The Guardian December 12, 2001


Cybercrime and punishment

by Mark D Rasch

Much has been written about the new anti-terrorism legislation passed by 
Congress and signed by President Bush, particularly as it respects the 
ability of the government to conduct surveillance on email, voice-mail, and 
other electronic communications. However, too little attention has been 
paid to other provisions of the legislation, particularly a significant 
change to the definition of the types of computers protected under federal 
law.

An amendment to the definition of a "protected computer" for the first time 
explicitly enables US. law enforcement to prosecute computer hackers 
outside the United States in cases where neither the hackers nor their 
victims are in the U.S, provided only that packets related to that activity 
travelled through US computers or routers.

This remarkable amendment is to the Computer Fraud and Abuse Act, which 
Congress enacted in 1984 to prohibit conduct that damages a "Federal 
interest computer", defined at the time as "a computer owned or used by the 
United States Government or a financial institution," or, "one of two or 
more computers used in committing the offence, not all of which are located 
in the same [US] State."

The Department of Justice (DOJ) ... views the [2001] amendment as more than 
a mere clarification of existing law, but as an expansion of US 
jurisdiction to permit, for the first time, the United States to prosecute 
cases where both the attacker and the victim are located outside the United 
States, and to apply US substantive and procedural law to such 
international activity.

The recent Council of Europe Cybercrime Treaty encourages countries to make 
computer crime an offence within their own borders, and to cooperate on 
international investigations of computer crime.

The expanded statute, and the DOJ policy guidance, would permit the U.S. to 
impose its law on the Internet generally, without the need to show damage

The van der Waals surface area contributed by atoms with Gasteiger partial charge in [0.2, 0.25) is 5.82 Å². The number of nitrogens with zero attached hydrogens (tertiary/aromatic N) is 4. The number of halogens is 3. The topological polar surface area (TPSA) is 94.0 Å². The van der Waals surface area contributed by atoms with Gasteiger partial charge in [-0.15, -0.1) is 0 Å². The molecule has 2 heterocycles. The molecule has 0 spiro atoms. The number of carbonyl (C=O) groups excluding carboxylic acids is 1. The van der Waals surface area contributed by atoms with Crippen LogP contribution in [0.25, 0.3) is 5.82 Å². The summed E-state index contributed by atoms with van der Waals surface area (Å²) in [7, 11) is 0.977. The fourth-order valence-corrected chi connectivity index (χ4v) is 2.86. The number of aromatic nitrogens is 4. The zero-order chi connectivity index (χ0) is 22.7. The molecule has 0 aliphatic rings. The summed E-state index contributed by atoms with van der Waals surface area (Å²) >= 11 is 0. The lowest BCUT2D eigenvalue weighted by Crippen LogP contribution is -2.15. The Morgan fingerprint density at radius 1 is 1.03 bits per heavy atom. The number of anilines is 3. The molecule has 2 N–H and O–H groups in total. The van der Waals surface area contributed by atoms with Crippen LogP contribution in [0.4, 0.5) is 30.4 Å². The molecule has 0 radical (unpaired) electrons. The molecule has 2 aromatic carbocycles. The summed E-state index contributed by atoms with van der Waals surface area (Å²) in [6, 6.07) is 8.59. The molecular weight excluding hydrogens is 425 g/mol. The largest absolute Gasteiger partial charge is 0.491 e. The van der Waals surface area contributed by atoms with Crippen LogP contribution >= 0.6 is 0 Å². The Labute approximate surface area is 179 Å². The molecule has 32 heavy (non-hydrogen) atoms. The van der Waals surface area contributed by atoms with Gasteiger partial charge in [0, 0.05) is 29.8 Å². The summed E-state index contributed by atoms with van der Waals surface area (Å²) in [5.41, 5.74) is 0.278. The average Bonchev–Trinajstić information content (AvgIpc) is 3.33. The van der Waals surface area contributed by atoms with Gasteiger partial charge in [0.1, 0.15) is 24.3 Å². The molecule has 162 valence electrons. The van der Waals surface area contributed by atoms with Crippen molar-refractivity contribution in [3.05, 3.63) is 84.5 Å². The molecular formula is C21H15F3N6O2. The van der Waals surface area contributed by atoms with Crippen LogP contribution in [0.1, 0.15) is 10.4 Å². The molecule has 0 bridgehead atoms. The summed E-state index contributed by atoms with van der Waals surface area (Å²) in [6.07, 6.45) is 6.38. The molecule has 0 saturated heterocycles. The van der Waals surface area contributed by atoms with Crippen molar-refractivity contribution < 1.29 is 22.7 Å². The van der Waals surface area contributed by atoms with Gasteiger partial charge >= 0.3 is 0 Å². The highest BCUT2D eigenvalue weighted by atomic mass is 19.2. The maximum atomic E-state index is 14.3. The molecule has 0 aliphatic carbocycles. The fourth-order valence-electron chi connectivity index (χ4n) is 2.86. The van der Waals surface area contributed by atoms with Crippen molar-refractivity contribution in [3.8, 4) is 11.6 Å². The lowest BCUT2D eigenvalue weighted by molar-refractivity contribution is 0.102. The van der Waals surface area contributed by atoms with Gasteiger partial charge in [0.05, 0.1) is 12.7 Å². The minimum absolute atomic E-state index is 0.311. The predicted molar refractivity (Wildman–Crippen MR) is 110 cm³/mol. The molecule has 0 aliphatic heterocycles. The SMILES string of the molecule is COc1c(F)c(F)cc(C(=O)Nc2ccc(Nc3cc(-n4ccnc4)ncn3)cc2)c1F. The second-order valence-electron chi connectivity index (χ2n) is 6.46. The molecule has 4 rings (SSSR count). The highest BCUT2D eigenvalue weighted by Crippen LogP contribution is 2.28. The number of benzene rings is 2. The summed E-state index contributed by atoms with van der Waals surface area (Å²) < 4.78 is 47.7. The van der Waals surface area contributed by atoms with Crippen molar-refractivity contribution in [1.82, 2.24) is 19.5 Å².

or trespass to a U.S. computer, merely on the basis of packets being 
inadvertently routed through U.S. computers.

This represents and unwarranted and dangerous expansion of sovereignty, and 
will invariably result in more turf battles with foreign law enforcement 
agencies, rather than fewer.

Under the Department of Justice's interpretation of this legislation, a 
computer hacker in Frankfurt Germany who hacks into a computer in Cologne 
Germany could be prosecuted in the Eastern District of Virginia in 
Alexandria if the packet related to the attack travelled through America 
Online's computers

Moreover, the United States would reserve the right to demand that the 
extradition of the hacker even if the conduct would not have violated 
German law, or to, as it has in other kinds of cases, simply remove the 
offender forcibly for trial.

What is perhaps the most troubling about this legislation, in addition to 
the lack of any debate or focus on it, is the fact that the Department of 
Justice manual simply says that this unprecedented power will be used in 
"appropriate cases."

The Department of Justice provides no guidance to prosecutors or citizens 
of the world what kinds of cases it will deem to be "appropriate" for the 
expanded jurisdiction.

Every country has the right to protect its own citizens, property and 
interests. No country has the right to impose its will, its values, its 
mores or laws on conduct that occurs outside its borders even if they may 
have a tangential effect on that country. The new legislation permits the 
U.S. government to do just that, and is unwise and unwarranted.

Mark D Rasch, JD, is the Vice President for Cyberlaw at Predictive Systems 
Inc in Reston, Virginia, a computer security and network design consulting 
firm. Prior to joining Predictive Systems, He was the head of the US 
Department of Justice Computer Crime Unit and prosecuted a series of high 
profile computer crime cases from 1984 to 1991.

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The Internet Anti-Fascist (abridged)

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